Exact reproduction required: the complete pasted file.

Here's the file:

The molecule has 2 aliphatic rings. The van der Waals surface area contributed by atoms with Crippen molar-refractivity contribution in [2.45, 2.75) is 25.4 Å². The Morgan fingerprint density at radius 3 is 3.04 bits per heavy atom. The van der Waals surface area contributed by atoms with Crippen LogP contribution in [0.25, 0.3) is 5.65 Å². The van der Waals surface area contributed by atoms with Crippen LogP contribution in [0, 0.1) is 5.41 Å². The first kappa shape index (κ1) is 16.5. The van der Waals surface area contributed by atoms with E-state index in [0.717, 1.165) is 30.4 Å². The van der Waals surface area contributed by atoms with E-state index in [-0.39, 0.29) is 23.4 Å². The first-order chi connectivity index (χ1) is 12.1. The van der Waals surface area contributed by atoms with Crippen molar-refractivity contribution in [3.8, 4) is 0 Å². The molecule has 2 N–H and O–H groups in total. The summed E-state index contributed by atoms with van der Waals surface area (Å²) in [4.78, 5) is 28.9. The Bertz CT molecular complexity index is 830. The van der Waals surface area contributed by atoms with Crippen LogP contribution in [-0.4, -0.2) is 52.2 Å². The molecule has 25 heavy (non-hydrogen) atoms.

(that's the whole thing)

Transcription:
The molecule has 2 aliphatic rings. The van der Waals surface area contributed by atoms with Crippen molar-refractivity contribution in [2.45, 2.75) is 25.4 Å². The Morgan fingerprint density at radius 3 is 3.04 bits per heavy atom. The van der Waals surface area contributed by atoms with Crippen LogP contribution in [0.25, 0.3) is 5.65 Å². The van der Waals surface area contributed by atoms with Crippen LogP contribution in [0, 0.1) is 5.41 Å². The first kappa shape index (κ1) is 16.5. The van der Waals surface area contributed by atoms with E-state index in [0.717, 1.165) is 30.4 Å². The van der Waals surface area contributed by atoms with E-state index in [-0.39, 0.29) is 23.4 Å². The first-order chi connectivity index (χ1) is 12.1. The van der Waals surface area contributed by atoms with Crippen molar-refractivity contribution in [3.8, 4) is 0 Å². The molecule has 2 N–H and O–H groups in total. The summed E-state index contributed by atoms with van der Waals surface area (Å²) in [4.78, 5) is 28.9. The Bertz CT molecular complexity index is 830. The van der Waals surface area contributed by atoms with Crippen LogP contribution in [-0.4, -0.2) is 52.2 Å². The molecule has 25 heavy (non-hydrogen) atoms.